Academic journal article Science and Children

The Paper Airplane Challenge Students Learn about Variables and Trials While Designing an Investigation

Academic journal article Science and Children

The Paper Airplane Challenge Students Learn about Variables and Trials While Designing an Investigation

Article excerpt

What's more engaging than paper airplanes? The title of our investigation alone gets my students excited! This engineering design challenge (two 90-minute lessons) introduces fifth graders to the process of designing an investigation with multiple trials and controlled variables. Students get firsthand experience examining causes and effects of different forces on the motion of objects. The investigation aligns with essential scientific practices identified by the Next Generation Science Standards (NGSS), including asking questions; planning and carrying out investigations; using mathematical thinking; designing solutions to problems; and obtaining, evaluating, and communicating information (NGSS Lead States 2013).

Engage (Day 1)

Before beginning the challenge, I pre-assess students by asking them to write what they already know about planes, including all forces that will affect the flight of a paper plane. Then I ask them to draw a picture of a paper plane, label its parts, and share their ideas with the class. You may also ask them to create a plane to judge how many unique designs they can come up with independently. This investigation requires the use of safety goggles while constructing and testing paper planes and when students are collecting data using metersticks.

After the pre-assessment, I assign students to teams of three or four. There should be at least one student in each group who is more familiar with paper plane construction and forces, based on the pre-assessment, so that each team has adequate peer support. As a whole group, we briefly discuss the parts of a plane (wings, nose, tail, body) and how they differ. This will assist students later when they analyze why their planes flew differently.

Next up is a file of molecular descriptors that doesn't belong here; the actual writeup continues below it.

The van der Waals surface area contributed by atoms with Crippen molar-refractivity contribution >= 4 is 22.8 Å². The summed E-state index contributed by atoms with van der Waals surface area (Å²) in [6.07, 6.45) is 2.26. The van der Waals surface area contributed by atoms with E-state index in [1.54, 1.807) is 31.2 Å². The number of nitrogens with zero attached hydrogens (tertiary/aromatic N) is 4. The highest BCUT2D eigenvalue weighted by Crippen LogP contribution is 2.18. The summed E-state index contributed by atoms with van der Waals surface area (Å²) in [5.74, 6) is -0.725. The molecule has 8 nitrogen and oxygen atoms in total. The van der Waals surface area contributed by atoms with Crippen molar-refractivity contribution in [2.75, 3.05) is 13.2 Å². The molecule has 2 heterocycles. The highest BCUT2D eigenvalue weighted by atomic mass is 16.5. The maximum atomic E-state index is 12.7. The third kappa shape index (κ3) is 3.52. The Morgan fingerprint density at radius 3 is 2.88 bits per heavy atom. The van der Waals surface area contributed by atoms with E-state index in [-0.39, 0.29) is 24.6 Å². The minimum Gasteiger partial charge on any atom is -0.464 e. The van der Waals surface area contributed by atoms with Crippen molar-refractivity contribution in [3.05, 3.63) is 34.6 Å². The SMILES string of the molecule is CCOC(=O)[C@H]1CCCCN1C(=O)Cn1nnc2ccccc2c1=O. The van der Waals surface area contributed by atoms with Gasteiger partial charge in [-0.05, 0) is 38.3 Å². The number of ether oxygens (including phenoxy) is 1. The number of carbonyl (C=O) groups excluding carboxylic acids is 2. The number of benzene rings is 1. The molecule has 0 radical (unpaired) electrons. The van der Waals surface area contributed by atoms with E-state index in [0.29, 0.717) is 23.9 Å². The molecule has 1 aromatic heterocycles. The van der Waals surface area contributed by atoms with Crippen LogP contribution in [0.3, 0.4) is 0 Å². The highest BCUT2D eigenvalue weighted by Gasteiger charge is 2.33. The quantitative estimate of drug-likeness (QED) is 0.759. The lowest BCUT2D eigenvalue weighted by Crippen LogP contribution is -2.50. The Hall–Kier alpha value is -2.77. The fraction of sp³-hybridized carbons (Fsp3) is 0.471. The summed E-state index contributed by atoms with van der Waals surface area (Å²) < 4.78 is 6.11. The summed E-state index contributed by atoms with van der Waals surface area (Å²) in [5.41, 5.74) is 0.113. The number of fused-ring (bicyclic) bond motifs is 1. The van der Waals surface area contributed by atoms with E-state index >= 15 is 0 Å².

Students record every step of the investigation design (even when designing, building, and testing planes) on interactive notebooks, which help them monitor their own learning, develop academic language, and engage them in real-world scientific inquiry (Marcarelli 2010). I model how they should record steps on an anchor chart and provide sentence stems and visuals to support English language learners (ELLs) (Hill and Flynn 2006).

Give your students opportunities to uncover the steps to planning and carrying out an investigation on their own through inquiry (Martin 2012). Before they can begin planning an investigation, however, they will need to identify the problem they're trying to solve. Without telling them specifically that they need a problem or purpose to begin an investigation, I challenge them to design a paper airplane that will fly the farthest using only one sheet of paper. Then, pose the question: "What do scientists need before beginning an investigation?"

One student says, "They need materials!" I ask the class to go deeper: "What do they need to know before they can get their materials?"

Once students realize that scientists need to fix or know more about a problem, I ask, "What is our purpose today? What are we trying to find out?" Refer them back to the challenge if they get stuck. My students could come up with components of the problem by asking questions such as "How far can the plane fly?" Together the class constructs a cause-and-effect question (Marcarelli 2010): Does the design of a paper airplane affect how far it will travel?


I provide students a packet of different airplane designs from Aviation Explorer with instructions on building them (see Internet Resource). Students start by researching different designs and selecting ones they believe will fly the farthest. Let students name their airplanes to get them invested in their designs and to distinguish them when comparing results. They have three minutes to choose a design and complete their prediction, using a sentence stem:

Prediction: I predict that a plane designed like this ___________ (picture or description of what the plane looks like) will go the farthest. …

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